Demystifying Data was the title of a recent popular breakfast roundtable we hosted, and while this is obviously too broad a subject to possibly tackle over miniature versions of breakfast favourites, demystifying the word data is possibly manageable in this blog.
What do people mean when they talk about data?
The truth is that data is the recording of everything, so trying to constructively discuss anything other than a specific area is near-on futile. It is because of this broad definition there is so much vagueness in people’s language when they approach you to discuss the importance of data in real estate.
In much the same way an over-the-hill romantic author may beef up their word count for a publisher, many property world commentators have miraculously managed to pump out hundreds of thousands of words on the subject without ever really getting to any point.
The property world is a fertile breeding ground for those who know slightly more than others and have no fear that they will be challenged. They will have pre-identified this area as prime hunting ground, and when not racing up the corporate ladder, or raising eight-figure investments from the private equity world, can be found rapidly pumping out the double-A diversionary flares of Acronyms and Abbreviations. The result? Pages and pages of vanilla text and a wider conversation stuck in the mud.
What is the issue with selling data to the property industry?
The main issue is that the sector is simply too wide and with too many moving parts to be able to have a one size fits all approach. From average daily rates, yield trackers and footfall, the sheer number of data and statistics that are applicable to real estate is vast. It is imperative that in the industry we keep a laser focus on the story we want data to tell us. It is for this reason, that we need to be question-led and for stakeholders to dictate to data providers and agents alike exactly what it is they need to know. The tail simply cannot wag the dog and provide the market with presumed insights.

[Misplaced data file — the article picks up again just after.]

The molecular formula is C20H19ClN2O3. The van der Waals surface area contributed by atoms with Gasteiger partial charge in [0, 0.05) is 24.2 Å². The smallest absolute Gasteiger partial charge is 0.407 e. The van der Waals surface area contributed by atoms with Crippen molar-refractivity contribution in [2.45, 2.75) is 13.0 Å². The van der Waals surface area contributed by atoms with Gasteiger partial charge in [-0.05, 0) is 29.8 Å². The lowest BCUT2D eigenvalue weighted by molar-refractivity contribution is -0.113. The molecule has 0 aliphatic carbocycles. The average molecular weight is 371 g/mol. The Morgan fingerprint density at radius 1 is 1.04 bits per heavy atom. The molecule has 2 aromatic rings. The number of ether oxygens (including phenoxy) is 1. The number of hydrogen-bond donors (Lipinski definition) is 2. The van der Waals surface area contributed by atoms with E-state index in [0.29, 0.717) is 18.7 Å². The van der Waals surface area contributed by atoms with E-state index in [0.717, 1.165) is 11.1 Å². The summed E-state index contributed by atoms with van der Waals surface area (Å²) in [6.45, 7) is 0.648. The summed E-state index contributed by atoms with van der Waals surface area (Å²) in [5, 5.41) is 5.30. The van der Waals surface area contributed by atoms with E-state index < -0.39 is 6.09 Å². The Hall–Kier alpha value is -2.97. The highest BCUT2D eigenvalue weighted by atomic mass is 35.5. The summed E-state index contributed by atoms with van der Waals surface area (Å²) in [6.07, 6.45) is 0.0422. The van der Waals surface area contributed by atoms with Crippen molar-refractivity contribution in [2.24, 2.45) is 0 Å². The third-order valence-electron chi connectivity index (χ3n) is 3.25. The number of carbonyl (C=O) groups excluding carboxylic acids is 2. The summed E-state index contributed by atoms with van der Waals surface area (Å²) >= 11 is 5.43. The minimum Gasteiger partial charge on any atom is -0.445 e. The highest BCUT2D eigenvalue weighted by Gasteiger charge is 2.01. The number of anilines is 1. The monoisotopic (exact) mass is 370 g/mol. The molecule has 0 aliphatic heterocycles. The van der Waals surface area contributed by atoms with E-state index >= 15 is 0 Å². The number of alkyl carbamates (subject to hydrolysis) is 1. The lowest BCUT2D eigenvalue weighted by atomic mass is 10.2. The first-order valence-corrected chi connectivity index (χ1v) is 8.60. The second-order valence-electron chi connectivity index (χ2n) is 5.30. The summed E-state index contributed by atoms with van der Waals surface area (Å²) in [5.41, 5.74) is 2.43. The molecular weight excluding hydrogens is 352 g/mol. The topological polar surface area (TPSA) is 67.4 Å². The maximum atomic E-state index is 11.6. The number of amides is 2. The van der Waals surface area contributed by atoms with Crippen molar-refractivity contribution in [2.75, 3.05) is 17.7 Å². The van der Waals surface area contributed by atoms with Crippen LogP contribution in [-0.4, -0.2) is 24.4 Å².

So how do you sort the must haves from the nice to haves when looking at the data that is out there and available to us? The answer, as always, is just simple clarity. By asking two questions we can sort the wheat from the chaff:
1. What is the monetary or social return?
2. Why is the source credible?
The result of applying these simple questions? The provision of creditable and quantifiable value-add data that can be used to facilitate informed decision making.
Here at Colliers we are working with clients throughout the lifecycle of their assets and adjusting our approach to data provision accordingly. We’re not going to preach to you and try to convince you that we’ve re-invented the wheel, but what we will do is use all in our extensive, sanity-checked, and painstakingly assembled toolkit to provide previously unseen insights, placing our clients ahead of their competition.
About the author:
Lee Layton focuses on research within the operational or beds capital markets sector. In this role Lee works closely with our key clients to create bespoke research pieces, whilst also supporting our National Capital Markets team. Lee has over 17 years’ experience in residential and alternatives property markets, in a career that spans residential agency, management, through to research, and has worked with some of real estate’s leading market operators.
To contact Lee, email Lee.Layton@colliers.com